There are themed programs, a ‘Year That Was’ show in which broadcasters discuss the music, films and news from a particular year, and a regular series about favourite singers.
Silver Memories also provides show-related activity kits for therapists to further engage residents and encourage reminiscence.
In 2011, Gary was awarded a Churchill Fellowship to visit other countries using music for dementia management. Silver Memories, he discovered, was the only specialised radio station and has caused great international interest.
His only sadness now is that Jean died before getting to hear the station she inspired.
“Most things that happen to you only change a bit of your life but moving into a nursing home changes everything,” Gary says.
“Silver Memories brings into their living environment things that are familiar and that’s so important.”
Nursing homes pay $375 to $500 per quarter for the service. You can also listen to Silver Memories from your computer online, but due to costs, it will become a subscription-based service for all in 2017.
For more info or to subscribe, visit 4mbs.com.au/silver or email firstname.lastname@example.org
Silver Memories General Manager, Gary Thorpe OAM visits Brisbane’s Zion Lutheran Aged Care facility, where residents enjoy hits of yesteryear on Silver Memories. Picture: Glenn Hunt
This article by Matthew Westwood appeared in THE AUSTRALIAN FEBRUARY 9, 2016
Arts organisations are finding some clever ways to make government grants go further.
The Australian Ballet School in Melbourne, for example, recently opened its much-needed student residence, a home away from home for talented school-age dancers. The school received a federal grant of $1 million, from which it leveraged a further $7m in donations.
Another example of innovative funding is supporting a Brisbane-based service for senior music lovers. The Silver Memories radio station plays golden oldies for people in residential aged care.
The service was started by classical broadcaster 4MBS FM and has received funding from a new finance model, the Arts Business Innovation Fund. The fund is supported jointly by the Queensland government and the Tim Fairfax Family Foundation, and provides a combination grant and loan up to $100,000. The capacity-building finance will help 4MBS roll out its Silver Memories satellite service to 20 aged-care homes.
Gary Thorpe, the enterprising manager at 4MBS, was inspired to start Silver Memories almost a decade ago when an elderly neighbour was moving into an aged-care home. The playlist at 4MBS is mostly classical music, but Thorpe saw the opportunity to start a special nostalgia service for isolated older people.
Silver Memories plays old-time music from the 1920s to the 50s: Bing Crosby, Doris Day, Peter Dawson and other recording stars of yesteryear.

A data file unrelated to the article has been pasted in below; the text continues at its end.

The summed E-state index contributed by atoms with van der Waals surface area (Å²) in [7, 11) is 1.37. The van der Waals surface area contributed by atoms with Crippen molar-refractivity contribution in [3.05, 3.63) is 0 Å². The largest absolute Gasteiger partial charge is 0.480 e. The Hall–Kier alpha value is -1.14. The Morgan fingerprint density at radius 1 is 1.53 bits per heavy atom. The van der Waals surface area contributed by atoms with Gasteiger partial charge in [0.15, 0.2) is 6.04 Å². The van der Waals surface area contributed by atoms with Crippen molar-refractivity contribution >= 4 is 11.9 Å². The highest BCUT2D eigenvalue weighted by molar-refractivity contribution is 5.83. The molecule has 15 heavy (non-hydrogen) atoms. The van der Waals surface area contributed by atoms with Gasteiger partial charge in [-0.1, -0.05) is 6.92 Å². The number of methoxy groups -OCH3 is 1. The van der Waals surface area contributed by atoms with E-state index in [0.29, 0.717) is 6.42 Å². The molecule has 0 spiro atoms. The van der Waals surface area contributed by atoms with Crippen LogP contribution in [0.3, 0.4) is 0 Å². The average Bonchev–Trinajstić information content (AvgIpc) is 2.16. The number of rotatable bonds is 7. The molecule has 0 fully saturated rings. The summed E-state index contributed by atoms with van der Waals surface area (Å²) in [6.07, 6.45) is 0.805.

But the nostalgia playlist not only makes for pleasant listening; researchers are studying the effect of specially chosen music and how it may help reduce some symptoms of dementia, such as anxiety and agitation.
An early evaluation of Silver Memories, conducted by the Australasian Centre on Ageing at the University of Queensland, found that it improved the quality of life of aged-care residents (average age 79.9 years) and appeared to help improve depression. Carers reported that the music had a calming effect on some patients with dementia.
Next to human kindness, music is a balm that can be especially comforting for people in pain or distress. What music lovers have long recognised by intuition is increasingly backed by research that shows evidence of music’s benefits to health.
Thorpe reports that music therapy has been used with patients suffering from cancer, stroke, Parkinson’s, dementia and related conditions. One theory about its effectiveness has to do with musical receptiveness remaining active in the brain.
Silver Memories appears to be especially effective in the “sundowning” hours between 4pm and 7pm. Catherine Travers, research manager at the University of Queensland school of nursing, says the condition describes the agitation and distress that some dementia patients experience in the late afternoon and evening.
Experience suggests that playing a patient’s preferred music can help improve their mood and reduce agitation. Indeed, Silver Memories has adopted a special playlist for the sundowning hours, with music whose calming tempo matches the heart rate of about 60 beats per minute.
At first Silver Memories was broadcast on the 4MBS subcarrier frequency that required specially modified radios, and was then available as an audio stream.